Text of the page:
The flexible power of feedback
Dr Curtis GubbView bio
Originally published in Property Week in May 2022.
With companies reducing space requirements to accommodate a staff more likely to work from home, tenants are starting to demand spaces that more ably accommodate flexible working and renewed focus on wellbeing in the workplace.
Within the office market, this has resulted in an increase in competition between landlords to attract tenants, and a heightened need to provide high quality spaces. As a result, it is vital to quantify how new and existing offices are performing currently, but also in the future. One option for measuring this is through the process of post-occupancy evaluation (POE).
POE is a way of gathering feedback, often used on more subjective elements like thermal comfort – an individual’s personal state-of-mind relating to surrounding environments, such as temperature and daylighting. The focus can be on numerous aspects including technical performance (systems or materials), environmental performance (energy, waste, water use), organisational, social, or economic performance.
By utilising a POE, ‘quality design’, which is often qualitative, can be justified quantitatively and monetised. Similarly, POE can measure how the building positively contributes to occupier productivity through design and environmental conditions.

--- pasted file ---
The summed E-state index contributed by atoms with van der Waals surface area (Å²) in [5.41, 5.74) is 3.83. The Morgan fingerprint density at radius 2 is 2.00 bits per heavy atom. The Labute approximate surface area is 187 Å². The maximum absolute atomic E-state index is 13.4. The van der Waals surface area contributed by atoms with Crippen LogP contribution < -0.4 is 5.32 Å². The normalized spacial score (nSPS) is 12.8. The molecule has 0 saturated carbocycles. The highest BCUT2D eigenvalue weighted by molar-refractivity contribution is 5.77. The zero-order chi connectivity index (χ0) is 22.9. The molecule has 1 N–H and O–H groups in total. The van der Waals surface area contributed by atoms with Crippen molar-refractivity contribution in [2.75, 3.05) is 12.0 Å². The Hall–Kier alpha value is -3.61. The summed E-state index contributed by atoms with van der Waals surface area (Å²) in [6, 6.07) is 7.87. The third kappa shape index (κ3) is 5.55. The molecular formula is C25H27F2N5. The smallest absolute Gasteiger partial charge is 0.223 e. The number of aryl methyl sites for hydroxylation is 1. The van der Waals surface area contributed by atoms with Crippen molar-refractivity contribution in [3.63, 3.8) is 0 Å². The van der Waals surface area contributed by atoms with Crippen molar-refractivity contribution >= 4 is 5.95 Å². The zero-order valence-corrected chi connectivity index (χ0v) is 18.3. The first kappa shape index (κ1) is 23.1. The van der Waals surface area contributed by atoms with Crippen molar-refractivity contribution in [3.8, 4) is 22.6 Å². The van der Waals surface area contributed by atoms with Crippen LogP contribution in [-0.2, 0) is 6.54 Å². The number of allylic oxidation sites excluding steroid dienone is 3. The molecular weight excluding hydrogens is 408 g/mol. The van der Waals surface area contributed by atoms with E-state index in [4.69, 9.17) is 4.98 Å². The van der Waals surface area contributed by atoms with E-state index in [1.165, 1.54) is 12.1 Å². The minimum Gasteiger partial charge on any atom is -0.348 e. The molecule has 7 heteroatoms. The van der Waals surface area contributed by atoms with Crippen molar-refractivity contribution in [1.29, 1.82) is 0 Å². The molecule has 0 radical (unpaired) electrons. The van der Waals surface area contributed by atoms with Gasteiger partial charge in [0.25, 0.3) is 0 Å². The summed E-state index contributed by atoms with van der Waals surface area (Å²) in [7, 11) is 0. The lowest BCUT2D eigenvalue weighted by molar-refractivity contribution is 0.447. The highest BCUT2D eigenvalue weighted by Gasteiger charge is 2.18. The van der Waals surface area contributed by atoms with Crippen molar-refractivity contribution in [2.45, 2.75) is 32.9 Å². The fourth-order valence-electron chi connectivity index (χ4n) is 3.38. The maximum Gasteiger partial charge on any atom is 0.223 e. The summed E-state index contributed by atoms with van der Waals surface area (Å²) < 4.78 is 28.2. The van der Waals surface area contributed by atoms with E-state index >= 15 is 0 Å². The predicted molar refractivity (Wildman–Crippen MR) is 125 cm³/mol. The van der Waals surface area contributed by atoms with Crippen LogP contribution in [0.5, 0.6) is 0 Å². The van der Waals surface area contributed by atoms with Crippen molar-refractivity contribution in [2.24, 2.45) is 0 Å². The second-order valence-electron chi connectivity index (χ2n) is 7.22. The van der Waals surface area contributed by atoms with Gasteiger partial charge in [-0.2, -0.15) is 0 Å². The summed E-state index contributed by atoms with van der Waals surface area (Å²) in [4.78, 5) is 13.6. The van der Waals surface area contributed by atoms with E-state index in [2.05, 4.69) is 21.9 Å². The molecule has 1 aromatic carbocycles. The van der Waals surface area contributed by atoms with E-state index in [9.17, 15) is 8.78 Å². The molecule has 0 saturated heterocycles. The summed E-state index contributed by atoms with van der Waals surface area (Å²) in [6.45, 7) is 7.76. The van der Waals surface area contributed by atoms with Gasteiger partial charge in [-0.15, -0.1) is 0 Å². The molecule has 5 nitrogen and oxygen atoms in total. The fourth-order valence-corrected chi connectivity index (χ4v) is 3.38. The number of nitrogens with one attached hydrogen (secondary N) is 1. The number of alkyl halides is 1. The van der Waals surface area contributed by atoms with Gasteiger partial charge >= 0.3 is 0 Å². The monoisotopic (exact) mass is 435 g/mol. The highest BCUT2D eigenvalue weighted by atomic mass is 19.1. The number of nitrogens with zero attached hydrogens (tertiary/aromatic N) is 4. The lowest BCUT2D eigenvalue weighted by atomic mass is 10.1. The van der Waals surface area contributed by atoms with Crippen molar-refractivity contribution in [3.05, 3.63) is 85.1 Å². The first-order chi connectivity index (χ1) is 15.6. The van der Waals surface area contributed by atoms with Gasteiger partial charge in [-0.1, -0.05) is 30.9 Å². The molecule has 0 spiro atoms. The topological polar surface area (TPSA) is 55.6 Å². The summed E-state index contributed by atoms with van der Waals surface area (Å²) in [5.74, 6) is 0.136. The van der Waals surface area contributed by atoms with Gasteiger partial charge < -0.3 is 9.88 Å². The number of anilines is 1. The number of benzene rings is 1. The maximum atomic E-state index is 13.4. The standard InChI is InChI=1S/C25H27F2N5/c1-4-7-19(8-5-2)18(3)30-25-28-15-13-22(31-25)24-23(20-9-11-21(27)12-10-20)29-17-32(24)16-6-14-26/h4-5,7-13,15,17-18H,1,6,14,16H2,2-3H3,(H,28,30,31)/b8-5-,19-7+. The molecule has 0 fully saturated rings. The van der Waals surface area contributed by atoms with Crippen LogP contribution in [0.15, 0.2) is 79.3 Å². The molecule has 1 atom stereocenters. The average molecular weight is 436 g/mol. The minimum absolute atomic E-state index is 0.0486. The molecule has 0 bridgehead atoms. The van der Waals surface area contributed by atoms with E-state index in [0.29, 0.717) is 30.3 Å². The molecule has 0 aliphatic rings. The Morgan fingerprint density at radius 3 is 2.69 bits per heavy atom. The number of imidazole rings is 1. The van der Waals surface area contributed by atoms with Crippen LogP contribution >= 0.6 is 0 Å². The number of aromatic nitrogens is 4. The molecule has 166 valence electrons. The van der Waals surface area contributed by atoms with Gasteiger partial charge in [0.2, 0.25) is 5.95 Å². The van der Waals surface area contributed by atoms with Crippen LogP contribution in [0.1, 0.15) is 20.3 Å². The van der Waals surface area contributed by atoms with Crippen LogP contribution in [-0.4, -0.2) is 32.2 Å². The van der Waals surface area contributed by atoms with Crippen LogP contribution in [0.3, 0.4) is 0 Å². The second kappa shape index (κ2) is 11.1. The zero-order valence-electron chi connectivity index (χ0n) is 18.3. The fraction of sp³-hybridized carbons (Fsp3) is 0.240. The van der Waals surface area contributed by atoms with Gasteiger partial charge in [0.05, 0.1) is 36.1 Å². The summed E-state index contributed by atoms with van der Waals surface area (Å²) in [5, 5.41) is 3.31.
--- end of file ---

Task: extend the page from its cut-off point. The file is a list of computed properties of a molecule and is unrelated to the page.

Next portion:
NABERS UK, a recently introduced system for rating the energy efficiency of office buildings, currently places the onus on landlords to reduce energy alongside the industry’s holistic push towards net zero carbon. So being able to enable behaviour change among tenants to reduce their environmental impact is of paramount importance. Carrying out a POE can achieve just that, by enhancing awareness of sustainable features within the building and making staff more conscious of existing policies such as recycling and switching devices off when not in use.
It is recommended that a POE be carried out a minimum of one year after occupation, preferably alongside an evaluation pre-occupation and five years post. This will provide qualitative evidence on how the design performed, what was effective, and what was not. This may seem like a long process but as a landlord, building a portfolio of evaluations allows you to learn lessons and provide an effective narrative to attract and retain your tenants.